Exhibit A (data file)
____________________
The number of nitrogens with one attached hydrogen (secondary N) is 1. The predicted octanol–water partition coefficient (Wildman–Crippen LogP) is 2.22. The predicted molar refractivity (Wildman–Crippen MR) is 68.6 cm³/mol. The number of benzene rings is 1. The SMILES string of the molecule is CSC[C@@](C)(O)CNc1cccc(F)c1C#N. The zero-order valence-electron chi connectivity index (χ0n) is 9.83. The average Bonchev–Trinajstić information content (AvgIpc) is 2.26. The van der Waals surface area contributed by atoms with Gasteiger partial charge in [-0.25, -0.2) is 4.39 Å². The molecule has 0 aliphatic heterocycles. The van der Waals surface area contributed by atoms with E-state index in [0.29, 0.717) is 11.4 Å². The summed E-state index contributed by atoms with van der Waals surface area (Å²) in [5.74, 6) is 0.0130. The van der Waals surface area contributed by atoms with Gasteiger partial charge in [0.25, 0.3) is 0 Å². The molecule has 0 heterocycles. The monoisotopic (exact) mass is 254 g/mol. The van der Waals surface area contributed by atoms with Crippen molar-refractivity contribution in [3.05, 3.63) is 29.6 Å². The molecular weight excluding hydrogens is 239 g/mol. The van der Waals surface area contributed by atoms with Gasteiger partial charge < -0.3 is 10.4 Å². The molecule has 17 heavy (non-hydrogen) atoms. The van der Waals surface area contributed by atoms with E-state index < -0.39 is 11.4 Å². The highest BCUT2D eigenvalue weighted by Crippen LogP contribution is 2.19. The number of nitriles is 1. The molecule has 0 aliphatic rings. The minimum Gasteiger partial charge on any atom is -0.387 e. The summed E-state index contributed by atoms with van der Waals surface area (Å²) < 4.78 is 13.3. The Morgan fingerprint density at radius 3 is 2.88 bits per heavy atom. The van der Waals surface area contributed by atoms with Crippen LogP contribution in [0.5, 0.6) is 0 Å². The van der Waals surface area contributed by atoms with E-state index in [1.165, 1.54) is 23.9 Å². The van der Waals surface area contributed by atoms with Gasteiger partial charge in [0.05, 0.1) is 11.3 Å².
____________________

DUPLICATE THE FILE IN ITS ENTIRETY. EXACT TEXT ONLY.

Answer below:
The number of nitrogens with one attached hydrogen (secondary N) is 1. The predicted octanol–water partition coefficient (Wildman–Crippen LogP) is 2.22. The predicted molar refractivity (Wildman–Crippen MR) is 68.6 cm³/mol. The number of benzene rings is 1. The SMILES string of the molecule is CSC[C@@](C)(O)CNc1cccc(F)c1C#N. The zero-order valence-electron chi connectivity index (χ0n) is 9.83. The average Bonchev–Trinajstić information content (AvgIpc) is 2.26. The van der Waals surface area contributed by atoms with Gasteiger partial charge in [-0.25, -0.2) is 4.39 Å². The molecule has 0 aliphatic heterocycles. The van der Waals surface area contributed by atoms with E-state index in [0.29, 0.717) is 11.4 Å². The summed E-state index contributed by atoms with van der Waals surface area (Å²) in [5.74, 6) is 0.0130. The van der Waals surface area contributed by atoms with Gasteiger partial charge in [0.25, 0.3) is 0 Å². The molecule has 0 heterocycles. The monoisotopic (exact) mass is 254 g/mol. The van der Waals surface area contributed by atoms with Crippen molar-refractivity contribution in [3.05, 3.63) is 29.6 Å². The molecular weight excluding hydrogens is 239 g/mol. The van der Waals surface area contributed by atoms with Gasteiger partial charge < -0.3 is 10.4 Å². The molecule has 17 heavy (non-hydrogen) atoms. The van der Waals surface area contributed by atoms with E-state index < -0.39 is 11.4 Å². The highest BCUT2D eigenvalue weighted by Crippen LogP contribution is 2.19. The number of nitriles is 1. The molecule has 0 aliphatic rings. The minimum Gasteiger partial charge on any atom is -0.387 e. The summed E-state index contributed by atoms with van der Waals surface area (Å²) < 4.78 is 13.3. The Morgan fingerprint density at radius 3 is 2.88 bits per heavy atom. The van der Waals surface area contributed by atoms with Crippen LogP contribution in [0.5, 0.6) is 0 Å². The van der Waals surface area contributed by atoms with E-state index in [1.165, 1.54) is 23.9 Å². The van der Waals surface area contributed by atoms with Gasteiger partial charge in [0.05, 0.1) is 11.3 Å².